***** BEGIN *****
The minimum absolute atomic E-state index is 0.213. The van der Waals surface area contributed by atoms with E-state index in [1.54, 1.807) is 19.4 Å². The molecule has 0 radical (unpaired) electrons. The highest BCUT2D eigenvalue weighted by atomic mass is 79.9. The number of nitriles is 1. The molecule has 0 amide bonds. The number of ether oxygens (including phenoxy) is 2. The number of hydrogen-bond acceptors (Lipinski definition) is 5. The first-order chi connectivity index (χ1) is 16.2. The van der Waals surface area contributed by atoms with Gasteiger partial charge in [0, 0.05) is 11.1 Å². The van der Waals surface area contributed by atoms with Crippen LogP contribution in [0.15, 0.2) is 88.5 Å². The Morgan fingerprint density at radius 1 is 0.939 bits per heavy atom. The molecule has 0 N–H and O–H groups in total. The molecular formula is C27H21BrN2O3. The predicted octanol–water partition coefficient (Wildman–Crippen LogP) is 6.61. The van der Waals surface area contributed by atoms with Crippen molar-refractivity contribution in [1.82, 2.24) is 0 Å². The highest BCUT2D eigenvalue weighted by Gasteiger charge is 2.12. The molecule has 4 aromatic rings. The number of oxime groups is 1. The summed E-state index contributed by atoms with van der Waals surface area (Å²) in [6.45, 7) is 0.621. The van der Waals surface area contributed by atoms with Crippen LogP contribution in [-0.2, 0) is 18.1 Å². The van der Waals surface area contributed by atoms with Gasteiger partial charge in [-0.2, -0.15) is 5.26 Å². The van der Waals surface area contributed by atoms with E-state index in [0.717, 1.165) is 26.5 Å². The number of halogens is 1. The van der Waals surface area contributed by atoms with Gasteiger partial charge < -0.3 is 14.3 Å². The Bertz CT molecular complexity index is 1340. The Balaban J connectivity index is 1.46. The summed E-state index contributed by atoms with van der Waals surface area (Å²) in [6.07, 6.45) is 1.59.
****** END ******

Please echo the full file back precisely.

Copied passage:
The minimum absolute atomic E-state index is 0.213. The van der Waals surface area contributed by atoms with E-state index in [1.54, 1.807) is 19.4 Å². The molecule has 0 radical (unpaired) electrons. The highest BCUT2D eigenvalue weighted by atomic mass is 79.9. The number of nitriles is 1. The molecule has 0 amide bonds. The number of ether oxygens (including phenoxy) is 2. The number of hydrogen-bond acceptors (Lipinski definition) is 5. The first-order chi connectivity index (χ1) is 16.2. The van der Waals surface area contributed by atoms with Gasteiger partial charge in [0, 0.05) is 11.1 Å². The van der Waals surface area contributed by atoms with Crippen LogP contribution in [0.15, 0.2) is 88.5 Å². The Morgan fingerprint density at radius 1 is 0.939 bits per heavy atom. The molecule has 0 N–H and O–H groups in total. The molecular formula is C27H21BrN2O3. The predicted octanol–water partition coefficient (Wildman–Crippen LogP) is 6.61. The van der Waals surface area contributed by atoms with Crippen molar-refractivity contribution in [1.82, 2.24) is 0 Å². The highest BCUT2D eigenvalue weighted by Gasteiger charge is 2.12. The molecule has 4 aromatic rings. The number of oxime groups is 1. The summed E-state index contributed by atoms with van der Waals surface area (Å²) in [6.45, 7) is 0.621. The van der Waals surface area contributed by atoms with Crippen LogP contribution in [-0.2, 0) is 18.1 Å². The van der Waals surface area contributed by atoms with Gasteiger partial charge in [-0.2, -0.15) is 5.26 Å². The van der Waals surface area contributed by atoms with E-state index in [0.717, 1.165) is 26.5 Å². The number of halogens is 1. The van der Waals surface area contributed by atoms with Gasteiger partial charge < -0.3 is 14.3 Å². The Bertz CT molecular complexity index is 1340. The Balaban J connectivity index is 1.46. The summed E-state index contributed by atoms with van der Waals surface area (Å²) in [6.07, 6.45) is 1.59.